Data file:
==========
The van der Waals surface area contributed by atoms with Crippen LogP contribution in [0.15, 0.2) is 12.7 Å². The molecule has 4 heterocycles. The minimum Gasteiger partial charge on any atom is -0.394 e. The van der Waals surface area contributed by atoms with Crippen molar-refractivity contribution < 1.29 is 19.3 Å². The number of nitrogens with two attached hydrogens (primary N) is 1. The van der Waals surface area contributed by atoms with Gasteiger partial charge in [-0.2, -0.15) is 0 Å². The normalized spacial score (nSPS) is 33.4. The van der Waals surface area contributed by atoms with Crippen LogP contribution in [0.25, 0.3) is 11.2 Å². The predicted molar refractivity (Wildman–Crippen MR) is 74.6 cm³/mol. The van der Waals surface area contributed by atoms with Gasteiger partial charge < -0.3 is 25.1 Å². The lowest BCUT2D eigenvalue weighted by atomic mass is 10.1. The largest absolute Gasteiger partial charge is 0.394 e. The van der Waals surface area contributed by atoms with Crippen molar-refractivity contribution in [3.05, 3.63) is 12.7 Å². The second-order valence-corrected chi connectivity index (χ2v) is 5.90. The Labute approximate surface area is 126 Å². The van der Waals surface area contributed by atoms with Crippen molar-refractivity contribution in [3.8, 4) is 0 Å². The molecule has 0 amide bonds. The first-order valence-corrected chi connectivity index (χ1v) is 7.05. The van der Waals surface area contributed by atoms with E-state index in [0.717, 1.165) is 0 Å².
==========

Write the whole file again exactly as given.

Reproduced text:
The van der Waals surface area contributed by atoms with Crippen LogP contribution in [0.15, 0.2) is 12.7 Å². The molecule has 4 heterocycles. The minimum Gasteiger partial charge on any atom is -0.394 e. The van der Waals surface area contributed by atoms with Crippen molar-refractivity contribution < 1.29 is 19.3 Å². The number of nitrogens with two attached hydrogens (primary N) is 1. The van der Waals surface area contributed by atoms with Gasteiger partial charge in [-0.2, -0.15) is 0 Å². The normalized spacial score (nSPS) is 33.4. The van der Waals surface area contributed by atoms with Crippen LogP contribution in [0.25, 0.3) is 11.2 Å². The predicted molar refractivity (Wildman–Crippen MR) is 74.6 cm³/mol. The van der Waals surface area contributed by atoms with Gasteiger partial charge < -0.3 is 25.1 Å². The lowest BCUT2D eigenvalue weighted by atomic mass is 10.1. The largest absolute Gasteiger partial charge is 0.394 e. The van der Waals surface area contributed by atoms with Crippen molar-refractivity contribution in [3.05, 3.63) is 12.7 Å². The second-order valence-corrected chi connectivity index (χ2v) is 5.90. The Labute approximate surface area is 126 Å². The van der Waals surface area contributed by atoms with Crippen molar-refractivity contribution in [3.8, 4) is 0 Å². The molecule has 0 amide bonds. The first-order valence-corrected chi connectivity index (χ1v) is 7.05. The van der Waals surface area contributed by atoms with E-state index in [0.717, 1.165) is 0 Å².